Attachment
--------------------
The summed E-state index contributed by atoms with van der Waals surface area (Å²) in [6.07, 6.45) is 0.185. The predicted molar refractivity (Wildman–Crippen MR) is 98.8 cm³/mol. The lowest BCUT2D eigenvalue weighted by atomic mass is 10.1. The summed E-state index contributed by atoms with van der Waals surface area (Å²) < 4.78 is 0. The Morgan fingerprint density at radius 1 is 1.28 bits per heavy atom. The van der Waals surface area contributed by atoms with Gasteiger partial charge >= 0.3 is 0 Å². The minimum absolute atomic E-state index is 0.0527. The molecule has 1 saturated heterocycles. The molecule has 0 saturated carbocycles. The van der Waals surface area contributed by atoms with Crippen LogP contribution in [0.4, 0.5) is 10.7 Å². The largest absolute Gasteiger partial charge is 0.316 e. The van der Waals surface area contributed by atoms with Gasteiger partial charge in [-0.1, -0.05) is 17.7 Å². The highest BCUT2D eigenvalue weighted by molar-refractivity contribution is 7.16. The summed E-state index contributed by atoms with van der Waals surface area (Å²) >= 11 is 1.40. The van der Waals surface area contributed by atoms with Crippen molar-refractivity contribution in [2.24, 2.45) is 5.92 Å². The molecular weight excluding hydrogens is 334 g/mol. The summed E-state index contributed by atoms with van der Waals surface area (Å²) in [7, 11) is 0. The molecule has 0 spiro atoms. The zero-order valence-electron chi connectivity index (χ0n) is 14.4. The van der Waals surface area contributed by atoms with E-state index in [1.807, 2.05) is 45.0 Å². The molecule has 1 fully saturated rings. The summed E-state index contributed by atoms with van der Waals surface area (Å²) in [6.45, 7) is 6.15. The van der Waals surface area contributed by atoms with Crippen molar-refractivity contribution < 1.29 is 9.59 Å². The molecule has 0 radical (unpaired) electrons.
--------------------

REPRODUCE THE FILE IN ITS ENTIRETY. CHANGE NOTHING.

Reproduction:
The summed E-state index contributed by atoms with van der Waals surface area (Å²) in [6.07, 6.45) is 0.185. The predicted molar refractivity (Wildman–Crippen MR) is 98.8 cm³/mol. The lowest BCUT2D eigenvalue weighted by atomic mass is 10.1. The summed E-state index contributed by atoms with van der Waals surface area (Å²) < 4.78 is 0. The Morgan fingerprint density at radius 1 is 1.28 bits per heavy atom. The van der Waals surface area contributed by atoms with Gasteiger partial charge >= 0.3 is 0 Å². The minimum absolute atomic E-state index is 0.0527. The molecule has 1 saturated heterocycles. The molecule has 0 saturated carbocycles. The van der Waals surface area contributed by atoms with Crippen LogP contribution in [0.4, 0.5) is 10.7 Å². The largest absolute Gasteiger partial charge is 0.316 e. The van der Waals surface area contributed by atoms with Gasteiger partial charge in [-0.1, -0.05) is 17.7 Å². The highest BCUT2D eigenvalue weighted by molar-refractivity contribution is 7.16. The summed E-state index contributed by atoms with van der Waals surface area (Å²) >= 11 is 1.40. The van der Waals surface area contributed by atoms with Crippen molar-refractivity contribution in [2.24, 2.45) is 5.92 Å². The molecular weight excluding hydrogens is 334 g/mol. The summed E-state index contributed by atoms with van der Waals surface area (Å²) in [7, 11) is 0. The molecule has 0 spiro atoms. The zero-order valence-electron chi connectivity index (χ0n) is 14.4. The van der Waals surface area contributed by atoms with E-state index in [1.807, 2.05) is 45.0 Å². The molecule has 1 fully saturated rings. The summed E-state index contributed by atoms with van der Waals surface area (Å²) in [6.45, 7) is 6.15. The van der Waals surface area contributed by atoms with Crippen molar-refractivity contribution < 1.29 is 9.59 Å². The molecule has 0 radical (unpaired) electrons.